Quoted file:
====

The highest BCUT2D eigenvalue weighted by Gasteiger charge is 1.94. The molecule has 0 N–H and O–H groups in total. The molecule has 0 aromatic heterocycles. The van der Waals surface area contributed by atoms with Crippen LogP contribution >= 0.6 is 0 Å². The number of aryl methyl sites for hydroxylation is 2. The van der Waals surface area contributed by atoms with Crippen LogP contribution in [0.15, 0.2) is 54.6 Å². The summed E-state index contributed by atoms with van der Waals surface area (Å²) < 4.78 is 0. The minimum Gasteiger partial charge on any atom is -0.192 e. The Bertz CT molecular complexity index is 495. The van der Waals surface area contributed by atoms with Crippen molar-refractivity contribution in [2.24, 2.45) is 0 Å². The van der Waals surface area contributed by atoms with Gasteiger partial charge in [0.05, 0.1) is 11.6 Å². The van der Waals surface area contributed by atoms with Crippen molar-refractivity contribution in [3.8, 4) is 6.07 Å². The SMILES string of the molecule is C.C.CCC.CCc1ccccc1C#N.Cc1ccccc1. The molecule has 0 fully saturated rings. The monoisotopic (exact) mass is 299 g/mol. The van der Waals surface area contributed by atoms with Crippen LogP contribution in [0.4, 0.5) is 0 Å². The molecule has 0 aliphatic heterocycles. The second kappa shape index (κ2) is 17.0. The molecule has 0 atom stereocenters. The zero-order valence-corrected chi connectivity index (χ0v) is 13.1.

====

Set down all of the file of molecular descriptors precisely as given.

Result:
The highest BCUT2D eigenvalue weighted by Gasteiger charge is 1.94. The molecule has 0 N–H and O–H groups in total. The molecule has 0 aromatic heterocycles. The van der Waals surface area contributed by atoms with Crippen LogP contribution >= 0.6 is 0 Å². The number of aryl methyl sites for hydroxylation is 2. The van der Waals surface area contributed by atoms with Crippen LogP contribution in [0.15, 0.2) is 54.6 Å². The summed E-state index contributed by atoms with van der Waals surface area (Å²) < 4.78 is 0. The minimum Gasteiger partial charge on any atom is -0.192 e. The Bertz CT molecular complexity index is 495. The van der Waals surface area contributed by atoms with Crippen molar-refractivity contribution in [2.24, 2.45) is 0 Å². The van der Waals surface area contributed by atoms with Gasteiger partial charge in [0.05, 0.1) is 11.6 Å². The van der Waals surface area contributed by atoms with Crippen molar-refractivity contribution in [3.8, 4) is 6.07 Å². The SMILES string of the molecule is C.C.CCC.CCc1ccccc1C#N.Cc1ccccc1. The molecule has 0 fully saturated rings. The monoisotopic (exact) mass is 299 g/mol. The van der Waals surface area contributed by atoms with Crippen LogP contribution in [0.4, 0.5) is 0 Å². The molecule has 0 aliphatic heterocycles. The second kappa shape index (κ2) is 17.0. The molecule has 0 atom stereocenters. The zero-order valence-corrected chi connectivity index (χ0v) is 13.1.